Congress passed the No Child Left Behind (NCLB) in 2001 with bipartisan support. President George W. Bush signed the bill into law on January 8, 2002. The law was an update to the Elementary and Secondary School Act of 1965. The new law grew out of concern that the U.S. education system was no longer competitive internationally.

The purpose of the NCLB was to boost the academic performance of particular groups of students who trailed the grades of other students. The focus groups included English language learners, students from low-income families, minorities, and special education students. The law wasn’t mandatory for states to comply; however, failure to do so would affect federal funding in their public schools.

A component of the NCLB was that states should have all students attain a “proficiency level” on state tests. The feds gave the states until the 2013-14 school year to reach this level. Unfortunately, the government did not stipulate what the proficiency level should be. Instead, the states decided what level this should be and what test students would take. Consequently, by early 2015, no states had 100% of their students reach their respective bar for academic achievement.

Therefore, each state ran its own program. Schools gave statewide tests every year in grades 3-8 and once for grades 10 to 12. Students in special education were also tested in reading and math. Schools submitted the test results to the state, which they also shared with the schools’ parents. Additionally, schools established targets for improvement or adequate yearly progress (AYP).

Schools designated as Title 1 could suffer if they failed to meet the AYP standard. Under the NCLB, the state could change a school district’s leadership or close the school. It typically took as long as six years of non-compliance before the school closed or turned into a charter school. The severe sanctions did not apply to non-Title 1 schools.

Title 1 schools contain students from predominately low-income families. If 40% of the students are in the free and reduced lunch program, the school qualifies as a Title 1.

The U.S. Department of Education spends over $14 billion on Title 1 schools whose students’ families are at or below the poverty level. These students have a higher risk of failure and dropping out of school.

Educational programs have their pros and cons. It was no different with the NCLB. Here are some of the good and bad points of the law.


  1. Added state-wide standardized testing
  2. Teachers and administrators held accountable for student performance
  3. Encouraged teachers to obtain higher credentials
  4. Recognized which students needed additional tutoring
  5. Parents received a grade on the school’s academic performance
  6. Test scores improved for minority students


  1. Teachers received poor reviews and lower salary for under-performing students
  2. Teachers focused on students who would pass the standardized tests
  3. Created teacher shortage in select communities
  4. Some children did not respond well to the testing procedures
  5. Curriculum concentrated on material for the tests
  6. School districts could lose federal funding

As with many laws, they have a limited shelf life. New ones replace the old. The NCLB became increasingly untenable. It was set for revision in 2007 but was left alone until the Obama administration recognized the need to draft a new law in 2010. The wheels of change moved slowly until Congress responded to the insistence of educators and families to revise the NCLB. Finally, in December 2015, President Obama signed the Every Student Succeeds Act (ESSA).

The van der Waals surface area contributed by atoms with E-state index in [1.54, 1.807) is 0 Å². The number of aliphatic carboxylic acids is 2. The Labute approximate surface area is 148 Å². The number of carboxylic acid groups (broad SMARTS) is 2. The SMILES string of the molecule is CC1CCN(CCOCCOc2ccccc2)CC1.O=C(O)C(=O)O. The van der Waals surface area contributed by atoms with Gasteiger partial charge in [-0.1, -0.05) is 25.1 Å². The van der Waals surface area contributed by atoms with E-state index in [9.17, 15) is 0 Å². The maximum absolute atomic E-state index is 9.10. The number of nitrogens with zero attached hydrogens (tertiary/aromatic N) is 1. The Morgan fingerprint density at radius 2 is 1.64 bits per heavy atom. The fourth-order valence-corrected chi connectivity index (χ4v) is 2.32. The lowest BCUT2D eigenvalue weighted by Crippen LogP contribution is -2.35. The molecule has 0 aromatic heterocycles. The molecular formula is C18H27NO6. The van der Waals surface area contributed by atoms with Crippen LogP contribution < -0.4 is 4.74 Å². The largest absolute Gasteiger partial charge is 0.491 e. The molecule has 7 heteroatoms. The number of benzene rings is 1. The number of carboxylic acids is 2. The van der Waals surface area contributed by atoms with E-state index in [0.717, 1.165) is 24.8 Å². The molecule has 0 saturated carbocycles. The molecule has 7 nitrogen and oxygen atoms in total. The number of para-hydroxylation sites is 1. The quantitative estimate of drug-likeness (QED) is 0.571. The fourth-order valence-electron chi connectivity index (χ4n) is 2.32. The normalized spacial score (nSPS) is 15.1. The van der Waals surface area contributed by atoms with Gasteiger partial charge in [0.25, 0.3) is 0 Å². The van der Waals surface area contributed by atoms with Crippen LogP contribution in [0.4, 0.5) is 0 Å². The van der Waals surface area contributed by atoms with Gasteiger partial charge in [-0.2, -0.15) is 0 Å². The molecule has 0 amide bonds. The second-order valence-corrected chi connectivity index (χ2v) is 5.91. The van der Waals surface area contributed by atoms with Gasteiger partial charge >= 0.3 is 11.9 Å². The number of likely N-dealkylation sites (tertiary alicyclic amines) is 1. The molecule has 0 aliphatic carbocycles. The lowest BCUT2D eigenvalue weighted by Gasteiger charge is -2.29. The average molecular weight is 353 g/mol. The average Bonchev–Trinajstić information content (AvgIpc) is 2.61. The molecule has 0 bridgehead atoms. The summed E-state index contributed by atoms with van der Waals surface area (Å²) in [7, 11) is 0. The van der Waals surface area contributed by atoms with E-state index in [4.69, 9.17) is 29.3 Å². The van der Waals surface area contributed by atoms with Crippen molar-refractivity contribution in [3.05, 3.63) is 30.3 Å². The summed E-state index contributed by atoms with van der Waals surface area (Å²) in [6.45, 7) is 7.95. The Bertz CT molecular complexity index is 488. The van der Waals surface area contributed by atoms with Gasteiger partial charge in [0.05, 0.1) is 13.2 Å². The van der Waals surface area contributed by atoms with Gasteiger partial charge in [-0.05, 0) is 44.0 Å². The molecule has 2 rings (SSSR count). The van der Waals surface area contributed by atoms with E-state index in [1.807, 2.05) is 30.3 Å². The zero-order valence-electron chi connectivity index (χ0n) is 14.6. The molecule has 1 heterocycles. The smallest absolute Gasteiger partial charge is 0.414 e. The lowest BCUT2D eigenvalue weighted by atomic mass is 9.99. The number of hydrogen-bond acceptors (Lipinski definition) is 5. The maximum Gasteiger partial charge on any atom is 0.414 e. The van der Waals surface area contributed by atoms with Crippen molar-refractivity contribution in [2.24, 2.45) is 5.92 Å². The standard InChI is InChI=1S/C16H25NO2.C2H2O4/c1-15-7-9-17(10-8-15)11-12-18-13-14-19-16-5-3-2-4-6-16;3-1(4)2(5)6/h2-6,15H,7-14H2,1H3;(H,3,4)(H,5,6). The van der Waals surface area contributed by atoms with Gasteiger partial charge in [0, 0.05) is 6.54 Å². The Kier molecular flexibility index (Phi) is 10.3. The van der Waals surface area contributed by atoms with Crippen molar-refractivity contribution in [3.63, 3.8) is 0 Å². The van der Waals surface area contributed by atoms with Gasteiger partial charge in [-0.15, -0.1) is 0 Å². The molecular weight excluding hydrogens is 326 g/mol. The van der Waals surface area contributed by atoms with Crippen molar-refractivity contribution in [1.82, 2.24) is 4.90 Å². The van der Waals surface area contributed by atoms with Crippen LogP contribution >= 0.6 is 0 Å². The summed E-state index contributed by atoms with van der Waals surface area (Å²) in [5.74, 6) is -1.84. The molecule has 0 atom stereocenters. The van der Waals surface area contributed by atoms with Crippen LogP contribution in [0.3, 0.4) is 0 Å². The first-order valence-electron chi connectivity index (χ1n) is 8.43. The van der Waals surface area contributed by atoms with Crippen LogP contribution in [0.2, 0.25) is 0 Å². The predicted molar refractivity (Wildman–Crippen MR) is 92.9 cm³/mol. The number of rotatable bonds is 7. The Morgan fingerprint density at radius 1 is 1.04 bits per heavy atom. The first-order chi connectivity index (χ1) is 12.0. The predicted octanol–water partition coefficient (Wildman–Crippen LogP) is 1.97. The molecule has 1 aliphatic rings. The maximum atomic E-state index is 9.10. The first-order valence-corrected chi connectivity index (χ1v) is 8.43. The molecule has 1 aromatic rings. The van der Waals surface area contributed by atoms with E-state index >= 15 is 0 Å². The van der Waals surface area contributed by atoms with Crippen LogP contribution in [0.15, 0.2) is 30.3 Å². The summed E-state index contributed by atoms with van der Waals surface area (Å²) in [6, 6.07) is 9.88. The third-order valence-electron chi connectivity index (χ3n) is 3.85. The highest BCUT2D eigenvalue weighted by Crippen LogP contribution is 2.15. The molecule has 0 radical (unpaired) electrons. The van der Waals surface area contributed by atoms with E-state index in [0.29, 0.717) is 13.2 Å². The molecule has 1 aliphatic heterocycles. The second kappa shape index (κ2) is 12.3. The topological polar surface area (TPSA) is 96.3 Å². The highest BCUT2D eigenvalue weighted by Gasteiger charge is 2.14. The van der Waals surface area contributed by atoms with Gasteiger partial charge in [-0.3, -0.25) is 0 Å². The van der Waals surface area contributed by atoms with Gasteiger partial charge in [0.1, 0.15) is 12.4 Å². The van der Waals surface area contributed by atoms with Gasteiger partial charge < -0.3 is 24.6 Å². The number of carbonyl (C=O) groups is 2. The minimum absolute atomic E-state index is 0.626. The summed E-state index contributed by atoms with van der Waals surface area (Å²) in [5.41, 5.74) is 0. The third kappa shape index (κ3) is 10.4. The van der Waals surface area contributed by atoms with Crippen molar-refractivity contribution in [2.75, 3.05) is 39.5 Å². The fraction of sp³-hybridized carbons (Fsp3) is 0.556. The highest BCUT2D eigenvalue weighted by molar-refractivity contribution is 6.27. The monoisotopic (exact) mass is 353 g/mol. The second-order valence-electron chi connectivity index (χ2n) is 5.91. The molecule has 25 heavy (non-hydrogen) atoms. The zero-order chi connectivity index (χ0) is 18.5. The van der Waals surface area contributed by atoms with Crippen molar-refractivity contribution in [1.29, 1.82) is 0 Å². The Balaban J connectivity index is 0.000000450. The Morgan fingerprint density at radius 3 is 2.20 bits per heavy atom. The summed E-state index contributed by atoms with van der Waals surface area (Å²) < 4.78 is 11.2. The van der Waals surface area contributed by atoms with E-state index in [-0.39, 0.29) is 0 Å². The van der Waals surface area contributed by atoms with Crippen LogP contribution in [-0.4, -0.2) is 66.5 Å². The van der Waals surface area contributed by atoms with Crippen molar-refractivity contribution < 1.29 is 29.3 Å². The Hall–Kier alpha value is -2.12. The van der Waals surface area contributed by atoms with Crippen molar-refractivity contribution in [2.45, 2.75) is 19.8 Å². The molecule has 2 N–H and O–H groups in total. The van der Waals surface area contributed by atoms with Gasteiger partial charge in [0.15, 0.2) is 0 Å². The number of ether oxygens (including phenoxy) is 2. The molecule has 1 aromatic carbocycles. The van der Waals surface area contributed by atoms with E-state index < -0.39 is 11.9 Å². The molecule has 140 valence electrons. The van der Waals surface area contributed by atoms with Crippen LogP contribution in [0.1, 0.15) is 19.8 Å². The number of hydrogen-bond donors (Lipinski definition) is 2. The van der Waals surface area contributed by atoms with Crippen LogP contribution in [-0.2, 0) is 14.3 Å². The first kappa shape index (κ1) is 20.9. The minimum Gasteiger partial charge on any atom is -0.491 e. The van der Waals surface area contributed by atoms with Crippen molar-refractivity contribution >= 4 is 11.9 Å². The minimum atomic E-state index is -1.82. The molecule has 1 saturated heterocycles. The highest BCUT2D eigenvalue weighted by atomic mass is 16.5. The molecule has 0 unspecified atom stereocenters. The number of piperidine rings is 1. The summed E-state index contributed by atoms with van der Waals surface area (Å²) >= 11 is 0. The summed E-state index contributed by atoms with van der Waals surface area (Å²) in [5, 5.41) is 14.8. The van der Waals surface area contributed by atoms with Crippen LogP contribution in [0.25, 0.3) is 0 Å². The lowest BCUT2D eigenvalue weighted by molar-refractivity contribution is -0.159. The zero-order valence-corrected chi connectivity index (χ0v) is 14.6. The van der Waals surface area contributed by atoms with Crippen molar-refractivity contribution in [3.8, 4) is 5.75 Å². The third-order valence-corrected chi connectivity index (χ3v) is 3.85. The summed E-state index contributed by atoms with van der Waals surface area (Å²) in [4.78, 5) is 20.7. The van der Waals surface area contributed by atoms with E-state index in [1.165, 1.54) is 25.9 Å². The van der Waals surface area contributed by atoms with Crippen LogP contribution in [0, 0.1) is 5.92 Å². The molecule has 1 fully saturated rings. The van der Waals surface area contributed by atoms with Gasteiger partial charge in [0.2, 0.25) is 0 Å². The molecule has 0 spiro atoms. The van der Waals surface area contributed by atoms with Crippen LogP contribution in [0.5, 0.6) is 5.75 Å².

The ESSA afforded transparency for the students’ parents to see how their son or daughter’s grades compare to statewide tests in reading, language, math, and science. The ESSA requires that states’ report card also provide the district’s test results compare with the state and each school within the region. The results of the accountability system reveal how the school is performing. It is also an indicator where schools need to improve.

The state and district report cards include in-school suspensions, expulsions, law enforcement involvement, incidents of violence, and extended absenteeism. Parents receive information on the school district’s teacher credentials, inexperienced teachers and principals, and those teaching subjects for which they are unlicensed.


The NCLB and the ESSA have had positive results. The U.S. Department of Education reported the high school graduation rate at 75% for the school year 2007-08. It increased to 84.6% for 2016-17, according to a US News and World Report article of May 2019. Arizona and New Mexico have the lowest at 72%. Iowa, Nebraska, and Kentucky have the best graduation rate of 94%. Texas boasted the highest number of schools with 100% graduation rates, with 269 schools in 2017. The second-place trophy goes to North Carolina with 67 schools.

Graduation Rates:
grad rate

Although the federal government pours billions into education, it does not seem to benefit the occupation. One glaring statistic is the percentage of teachers who leave. In a 2018 report by Insider, 40% of teachers leave within five years. High turnover is the norm. The rates are highest in schools with large concentrations of students of color. The long hours, stress, lack of advancement, working conditions, and the low pay contribute to teacher dropout.

According to the U.S. Bureau of Labor Statistics (BLS), the average salary for a teacher of kindergarten and elementary school is $57,980 with a Bachelor’s degree. The median pay in Oklahoma is $40,450. Compare the national average salary to an accountant with a Bachelor’s degree at $70,500. In Oklahoma, the median is $73,040 for accountants and auditors (May 2018).

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